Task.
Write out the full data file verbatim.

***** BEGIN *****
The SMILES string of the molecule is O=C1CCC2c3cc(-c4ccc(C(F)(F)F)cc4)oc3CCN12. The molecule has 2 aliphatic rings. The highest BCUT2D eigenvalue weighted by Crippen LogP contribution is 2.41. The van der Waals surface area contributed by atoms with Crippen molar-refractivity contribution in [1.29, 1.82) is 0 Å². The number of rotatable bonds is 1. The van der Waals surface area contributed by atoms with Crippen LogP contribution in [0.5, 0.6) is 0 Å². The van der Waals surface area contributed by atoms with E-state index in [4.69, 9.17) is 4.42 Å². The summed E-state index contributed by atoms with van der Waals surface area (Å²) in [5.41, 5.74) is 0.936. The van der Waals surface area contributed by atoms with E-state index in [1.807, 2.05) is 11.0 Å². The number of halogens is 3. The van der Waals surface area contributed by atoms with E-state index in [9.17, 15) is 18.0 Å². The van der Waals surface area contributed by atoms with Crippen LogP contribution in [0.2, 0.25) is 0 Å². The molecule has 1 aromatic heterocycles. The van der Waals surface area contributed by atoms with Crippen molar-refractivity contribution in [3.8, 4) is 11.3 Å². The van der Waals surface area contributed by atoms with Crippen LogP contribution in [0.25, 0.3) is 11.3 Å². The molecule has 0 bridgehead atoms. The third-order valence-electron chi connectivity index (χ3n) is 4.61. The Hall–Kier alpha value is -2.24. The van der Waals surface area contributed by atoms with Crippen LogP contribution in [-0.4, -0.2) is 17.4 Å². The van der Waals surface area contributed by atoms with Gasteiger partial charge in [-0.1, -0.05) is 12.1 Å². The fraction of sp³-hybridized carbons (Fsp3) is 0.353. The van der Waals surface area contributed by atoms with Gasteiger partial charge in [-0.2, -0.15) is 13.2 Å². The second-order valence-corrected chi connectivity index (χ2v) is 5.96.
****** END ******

The SMILES string of the molecule is O=C1CCC2c3cc(-c4ccc(C(F)(F)F)cc4)oc3CCN12. The molecule has 2 aliphatic rings. The highest BCUT2D eigenvalue weighted by Crippen LogP contribution is 2.41. The van der Waals surface area contributed by atoms with Crippen molar-refractivity contribution in [1.29, 1.82) is 0 Å². The number of rotatable bonds is 1. The van der Waals surface area contributed by atoms with Crippen LogP contribution in [0.5, 0.6) is 0 Å². The van der Waals surface area contributed by atoms with E-state index in [4.69, 9.17) is 4.42 Å². The summed E-state index contributed by atoms with van der Waals surface area (Å²) in [5.41, 5.74) is 0.936. The van der Waals surface area contributed by atoms with E-state index in [1.807, 2.05) is 11.0 Å². The number of halogens is 3. The van der Waals surface area contributed by atoms with E-state index in [9.17, 15) is 18.0 Å². The van der Waals surface area contributed by atoms with Crippen LogP contribution in [0.2, 0.25) is 0 Å². The molecule has 1 aromatic heterocycles. The van der Waals surface area contributed by atoms with Crippen molar-refractivity contribution in [3.8, 4) is 11.3 Å². The van der Waals surface area contributed by atoms with Crippen LogP contribution in [0.25, 0.3) is 11.3 Å². The molecule has 0 bridgehead atoms. The third-order valence-electron chi connectivity index (χ3n) is 4.61. The Hall–Kier alpha value is -2.24. The van der Waals surface area contributed by atoms with Crippen LogP contribution in [-0.4, -0.2) is 17.4 Å². The van der Waals surface area contributed by atoms with Gasteiger partial charge in [-0.1, -0.05) is 12.1 Å². The fraction of sp³-hybridized carbons (Fsp3) is 0.353. The van der Waals surface area contributed by atoms with Gasteiger partial charge in [-0.2, -0.15) is 13.2 Å². The second-order valence-corrected chi connectivity index (χ2v) is 5.96.